In our original verb vidēre, we have already seen a Latin verb of the 2nd conjugation. Where the 1st conjugation featured an -āre present infinitive, the 2nd has a parallel -ēre form. Unfortunately, there is no predictable perfect participle; the second form for each verb on the following table must simply be learned as a separate vocabulary challenge.
|docere, doctus||teach||movere, motus||move|
|habere, habitus||have, hold||sedere, sessus||sit|
|[-hibere, -hibitus]||tenere, tentus||hold|
|monere, monitus||warn, advise||videre, visus||see|
There are several points to notice about this group. First, be sure that you pronounce the infinitives with a stress on the second-to-last syllable: docére, habére, monére, etc. (You will soon learn why this is important.) If you have studied French, you may notice that some these verbs acquired French infinitives in -oir: avoir, mouvoir, s’asseoir, voir—but tenir does not conform. Our “-ion” guide will work for premonition (“forewarning”), motion, session, retention (“holding back”), and vision; for doctus and habitus you can remember doctor (“teacher”) and habit (something “had”). The forms in square brackets below habere show how the two bases are modified when prefixes are added. In this way we get inhibit (“hold in”) and exhibit (“hold out”), along with inhibition and exhibition.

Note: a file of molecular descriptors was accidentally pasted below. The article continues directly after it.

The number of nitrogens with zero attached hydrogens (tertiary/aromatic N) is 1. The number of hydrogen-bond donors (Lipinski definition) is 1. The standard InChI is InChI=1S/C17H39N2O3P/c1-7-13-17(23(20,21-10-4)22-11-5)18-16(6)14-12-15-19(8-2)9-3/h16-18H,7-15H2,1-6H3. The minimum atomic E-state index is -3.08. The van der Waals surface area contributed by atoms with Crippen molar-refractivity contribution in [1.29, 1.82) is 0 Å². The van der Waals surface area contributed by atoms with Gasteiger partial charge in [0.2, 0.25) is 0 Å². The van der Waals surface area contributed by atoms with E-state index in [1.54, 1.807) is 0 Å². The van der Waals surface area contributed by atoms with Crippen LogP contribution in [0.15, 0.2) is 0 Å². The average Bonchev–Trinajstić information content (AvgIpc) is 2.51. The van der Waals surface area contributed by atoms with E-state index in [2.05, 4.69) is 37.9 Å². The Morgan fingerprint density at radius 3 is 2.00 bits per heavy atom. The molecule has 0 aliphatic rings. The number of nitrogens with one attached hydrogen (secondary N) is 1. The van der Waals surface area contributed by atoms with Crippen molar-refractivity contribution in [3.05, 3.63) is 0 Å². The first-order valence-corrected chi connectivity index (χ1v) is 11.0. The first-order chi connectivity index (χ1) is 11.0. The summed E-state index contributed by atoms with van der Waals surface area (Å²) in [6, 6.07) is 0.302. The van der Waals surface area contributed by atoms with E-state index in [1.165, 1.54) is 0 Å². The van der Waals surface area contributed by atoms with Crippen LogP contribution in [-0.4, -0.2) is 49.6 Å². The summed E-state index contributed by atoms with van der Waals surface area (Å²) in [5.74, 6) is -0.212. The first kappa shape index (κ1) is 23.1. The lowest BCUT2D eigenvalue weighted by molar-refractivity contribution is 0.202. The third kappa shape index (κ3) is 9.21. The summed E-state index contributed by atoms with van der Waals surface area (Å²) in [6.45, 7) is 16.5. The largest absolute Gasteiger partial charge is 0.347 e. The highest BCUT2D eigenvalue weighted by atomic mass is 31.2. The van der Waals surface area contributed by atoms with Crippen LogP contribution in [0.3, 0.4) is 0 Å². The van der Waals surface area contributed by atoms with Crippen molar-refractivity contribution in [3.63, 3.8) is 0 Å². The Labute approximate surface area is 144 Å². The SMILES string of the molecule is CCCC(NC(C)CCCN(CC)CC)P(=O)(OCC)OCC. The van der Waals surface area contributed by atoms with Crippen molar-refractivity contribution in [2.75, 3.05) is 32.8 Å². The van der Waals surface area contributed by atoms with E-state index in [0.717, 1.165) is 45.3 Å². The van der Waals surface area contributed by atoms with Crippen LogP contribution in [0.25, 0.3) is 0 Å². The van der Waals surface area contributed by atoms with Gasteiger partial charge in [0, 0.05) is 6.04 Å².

Once again, you should take the prefix chart from §59 and see how many English derivatives you can quickly identify from Table 9.2. The first verb, docere, will not be productive; but you will soon find words like admonish and admonition, emotion, commotion, promotion, contain and contention, detain and detention. If you can’t get very far with sedere, try looking up supersede, preside, president, reside, resident, residue, and dissident. Like habere, its base vowel may be modified when prefixes are added.